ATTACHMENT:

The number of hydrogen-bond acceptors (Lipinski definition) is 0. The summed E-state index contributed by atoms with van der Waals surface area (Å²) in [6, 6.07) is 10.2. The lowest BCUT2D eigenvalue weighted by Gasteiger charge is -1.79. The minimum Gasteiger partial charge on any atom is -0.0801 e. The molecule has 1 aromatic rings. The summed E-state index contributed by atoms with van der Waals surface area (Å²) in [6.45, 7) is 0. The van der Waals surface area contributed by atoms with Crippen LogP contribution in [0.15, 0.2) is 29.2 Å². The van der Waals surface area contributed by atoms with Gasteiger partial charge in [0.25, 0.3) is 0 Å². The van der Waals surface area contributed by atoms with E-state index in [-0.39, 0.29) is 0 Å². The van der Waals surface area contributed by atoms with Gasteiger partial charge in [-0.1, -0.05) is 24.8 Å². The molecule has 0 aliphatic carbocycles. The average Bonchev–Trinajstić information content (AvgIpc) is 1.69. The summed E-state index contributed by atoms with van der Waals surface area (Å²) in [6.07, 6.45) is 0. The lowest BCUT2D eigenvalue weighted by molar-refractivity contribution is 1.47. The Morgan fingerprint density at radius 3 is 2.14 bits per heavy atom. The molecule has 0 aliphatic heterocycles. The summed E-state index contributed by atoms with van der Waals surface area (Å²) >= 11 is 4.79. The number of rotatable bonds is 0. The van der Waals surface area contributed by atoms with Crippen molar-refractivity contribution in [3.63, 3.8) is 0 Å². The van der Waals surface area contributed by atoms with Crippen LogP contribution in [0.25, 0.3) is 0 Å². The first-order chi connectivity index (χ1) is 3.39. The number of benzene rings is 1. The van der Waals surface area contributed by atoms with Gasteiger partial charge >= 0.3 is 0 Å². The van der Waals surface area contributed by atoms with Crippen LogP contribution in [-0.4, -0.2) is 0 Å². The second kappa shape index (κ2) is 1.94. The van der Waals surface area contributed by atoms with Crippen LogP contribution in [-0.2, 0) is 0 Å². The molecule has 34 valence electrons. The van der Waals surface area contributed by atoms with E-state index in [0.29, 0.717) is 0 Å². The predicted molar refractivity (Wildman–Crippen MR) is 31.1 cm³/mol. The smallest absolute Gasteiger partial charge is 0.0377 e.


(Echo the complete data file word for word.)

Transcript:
The number of hydrogen-bond acceptors (Lipinski definition) is 0. The summed E-state index contributed by atoms with van der Waals surface area (Å²) in [6, 6.07) is 10.2. The lowest BCUT2D eigenvalue weighted by Gasteiger charge is -1.79. The minimum Gasteiger partial charge on any atom is -0.0801 e. The molecule has 1 aromatic rings. The summed E-state index contributed by atoms with van der Waals surface area (Å²) in [6.45, 7) is 0. The van der Waals surface area contributed by atoms with Crippen LogP contribution in [0.15, 0.2) is 29.2 Å². The van der Waals surface area contributed by atoms with Gasteiger partial charge in [0.25, 0.3) is 0 Å². The van der Waals surface area contributed by atoms with E-state index in [-0.39, 0.29) is 0 Å². The van der Waals surface area contributed by atoms with Gasteiger partial charge in [-0.1, -0.05) is 24.8 Å². The molecule has 0 aliphatic carbocycles. The average Bonchev–Trinajstić information content (AvgIpc) is 1.69. The summed E-state index contributed by atoms with van der Waals surface area (Å²) in [6.07, 6.45) is 0. The lowest BCUT2D eigenvalue weighted by molar-refractivity contribution is 1.47. The Morgan fingerprint density at radius 3 is 2.14 bits per heavy atom. The molecule has 0 aliphatic heterocycles. The summed E-state index contributed by atoms with van der Waals surface area (Å²) >= 11 is 4.79. The number of rotatable bonds is 0. The van der Waals surface area contributed by atoms with Crippen molar-refractivity contribution in [3.63, 3.8) is 0 Å². The van der Waals surface area contributed by atoms with Crippen LogP contribution in [0.25, 0.3) is 0 Å². The first-order chi connectivity index (χ1) is 3.39. The number of benzene rings is 1. The van der Waals surface area contributed by atoms with Gasteiger partial charge >= 0.3 is 0 Å². The van der Waals surface area contributed by atoms with Crippen LogP contribution in [-0.4, -0.2) is 0 Å². The second kappa shape index (κ2) is 1.94. The van der Waals surface area contributed by atoms with Crippen LogP contribution in [-0.2, 0) is 0 Å². The molecule has 34 valence electrons. The van der Waals surface area contributed by atoms with E-state index in [0.29, 0.717) is 0 Å². The predicted molar refractivity (Wildman–Crippen MR) is 31.1 cm³/mol. The smallest absolute Gasteiger partial charge is 0.0377 e.